25 years ago today, Jennifer and I got married. Actually, technically it was yesterday, since it was in New Zealand, but we ignore the time zone differences. It was April 2, 1995.
(This post is adapted from a Dejal blog post from 10 years ago; I wanted to get our story on my personal blog, where it belongs.)
Ours was a rather unusual story at the time, though not so much anymore. You see, we met via the internet, before most people had even heard of the internet. Before there was a web browser (or at least before we had heard of one: Mosaic technically was released a couple of months earlier).
Back in 1993, I was attending the University of Auckland in New Zealand, and Jenn was at Lewis & Clark College in Portland, Oregon, USA. I was using the FirstClass BBS client software on my Mac, while she was using a text-based terminal at her part-time job at the college.
We were both fans of Star Trek, so were reading the
rec.arts.startrek.current newsgroup via Usenet, and met via a posting there on June 18, 1993. We switched to email, and quickly became friends, and developed deeper feelings as we got to know each other better. This was all via text communication, so we discussed all sorts of things, and got to know each other really well. We still have a foot-high stack of printouts of our early discussions.
It doesn’t seem so strange to have e-friends nowadays, that you’ve never met in person, but back then it was definitely not the norm.
In due course, it was evident that we were in love. So we talked about getting together in person — remember, we were separated by nearly 7,000 miles of ocean, and just had emails and a few photos and other airmail correspondence. So on February 3, 1994 I flew to Sea-Tac and we met in person. So the first time we saw each other in person was at the gate in Sea-Tac (this was before the increased security, when non-travellers could go right to the gates). I stayed with Jenn in Portland for 5.5 weeks, getting to know each other even better, and exploring the area. Then I headed back to Auckland.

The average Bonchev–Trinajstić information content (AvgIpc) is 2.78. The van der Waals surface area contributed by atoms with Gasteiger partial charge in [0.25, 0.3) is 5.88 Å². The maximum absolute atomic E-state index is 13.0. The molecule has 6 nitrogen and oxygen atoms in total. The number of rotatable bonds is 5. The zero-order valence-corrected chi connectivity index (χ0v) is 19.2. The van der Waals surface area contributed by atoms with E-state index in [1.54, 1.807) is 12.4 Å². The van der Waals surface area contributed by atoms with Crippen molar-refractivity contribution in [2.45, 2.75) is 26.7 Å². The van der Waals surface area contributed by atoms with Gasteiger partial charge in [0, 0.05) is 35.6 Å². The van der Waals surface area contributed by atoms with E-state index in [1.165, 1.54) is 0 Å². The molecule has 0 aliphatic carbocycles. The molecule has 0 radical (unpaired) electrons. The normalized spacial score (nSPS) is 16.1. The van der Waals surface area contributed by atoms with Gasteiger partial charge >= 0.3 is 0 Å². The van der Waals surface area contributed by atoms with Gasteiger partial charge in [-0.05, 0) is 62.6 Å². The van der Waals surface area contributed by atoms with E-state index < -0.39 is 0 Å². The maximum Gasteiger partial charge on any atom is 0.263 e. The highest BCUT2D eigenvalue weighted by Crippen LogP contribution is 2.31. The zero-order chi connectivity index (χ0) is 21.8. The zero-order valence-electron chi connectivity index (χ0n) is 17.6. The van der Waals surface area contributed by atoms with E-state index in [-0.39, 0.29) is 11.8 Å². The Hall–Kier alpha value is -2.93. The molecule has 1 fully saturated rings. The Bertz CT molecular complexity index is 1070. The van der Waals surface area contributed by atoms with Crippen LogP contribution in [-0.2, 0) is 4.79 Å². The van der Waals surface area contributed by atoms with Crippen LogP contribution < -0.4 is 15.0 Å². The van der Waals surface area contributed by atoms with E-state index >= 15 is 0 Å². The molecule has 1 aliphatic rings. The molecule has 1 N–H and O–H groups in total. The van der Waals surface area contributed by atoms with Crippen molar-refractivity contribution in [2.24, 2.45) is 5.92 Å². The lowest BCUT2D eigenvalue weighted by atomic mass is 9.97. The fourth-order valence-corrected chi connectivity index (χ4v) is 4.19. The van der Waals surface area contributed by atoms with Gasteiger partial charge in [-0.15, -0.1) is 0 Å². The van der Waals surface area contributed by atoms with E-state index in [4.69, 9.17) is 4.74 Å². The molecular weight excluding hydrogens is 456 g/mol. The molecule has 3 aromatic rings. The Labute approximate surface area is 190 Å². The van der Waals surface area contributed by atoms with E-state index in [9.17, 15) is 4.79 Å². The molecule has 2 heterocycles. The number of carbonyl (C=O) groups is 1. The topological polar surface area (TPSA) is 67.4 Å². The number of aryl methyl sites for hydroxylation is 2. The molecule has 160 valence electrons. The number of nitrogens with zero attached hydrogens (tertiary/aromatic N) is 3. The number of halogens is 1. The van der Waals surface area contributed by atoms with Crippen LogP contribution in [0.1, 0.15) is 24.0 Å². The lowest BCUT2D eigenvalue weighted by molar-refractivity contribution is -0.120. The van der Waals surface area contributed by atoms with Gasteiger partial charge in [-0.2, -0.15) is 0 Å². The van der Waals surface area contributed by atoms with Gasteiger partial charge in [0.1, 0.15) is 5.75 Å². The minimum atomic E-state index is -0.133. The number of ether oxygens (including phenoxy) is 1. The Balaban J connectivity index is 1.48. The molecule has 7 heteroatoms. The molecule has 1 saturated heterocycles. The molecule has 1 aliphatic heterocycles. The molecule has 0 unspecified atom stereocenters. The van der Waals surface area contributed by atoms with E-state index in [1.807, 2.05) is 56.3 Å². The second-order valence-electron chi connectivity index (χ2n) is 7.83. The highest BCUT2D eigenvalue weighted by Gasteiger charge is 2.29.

Our odd long-distance relationship continued, though that time apart was quite difficult for both of us. On August 17, 1994, Jenn moved to New Zealand, and on October 15, 1994 on Long Bay beach near the water edge, I proposed, and she said yes.
We set the wedding date for halfway between our birthdays, on April 2, 1995. (For some reason, we didn’t want to get married on April 1. Go figure!)
We’ve always been ones to do our own thing, and our names were another example. My surname was originally “Lambert”, but rather than Jenn taking my name, or using a hyphen or other convention, we decided to both adopt a new name of our choosing. We decided on “Sinclair”, and I legally changed my name, then she took it when we married (seems much easier for women to change their names when getting married).
Our wedding was in our own style, too. We didn’t want a big fancy traditional wedding, so we opted for a small informal affair on our favorite beach, Long Bay. We rented a shelter for the reception, and had the ceremony on the adjacent grass overlooking the beach. The ceremony was conducted by my late grandfather, who was a minister and came out of retirement for us. That was very special. And since we were (and still are!) unashamed geeks, our wedding cake had bride & groom Macs on top (see the photo).
Since meeting via the internet was so remarkable back then, we were interviewed by a local newspaper and TV station, who filmed our wedding. Some of the best footage of our wedding is from their pro cameras. Apple even gave us a PowerBook 150 laptop as a wedding present.
That was 25 years ago. 25 wonderful, happy years, and we love each other all the more deeply now.
What’s the secret of our success? The “four C’s”:
- Communication: talk through concerns, don’t use the “silent treatment”; always be honest.
- Commitment: those vows really mean something.
- Compassion: be supportive and considerate of feelings.
- Compromise: be flexible, come to agreements that you can both live with.
And of course love, which encompasses all of that and more. As Heinlein wrote, “Love is that condition in which the happiness of another person is essential to your own”.
That’s worked for us. That, and starting out as e-friends, where all we had were our words, so we really got to know each other very well. We both work from home most of the time (even before the current pandemic), so spend a lot of time together, without getting on each others nerves too much. 🙂 So we must be doing something right.
Happy anniversary, Jennifer. I love you!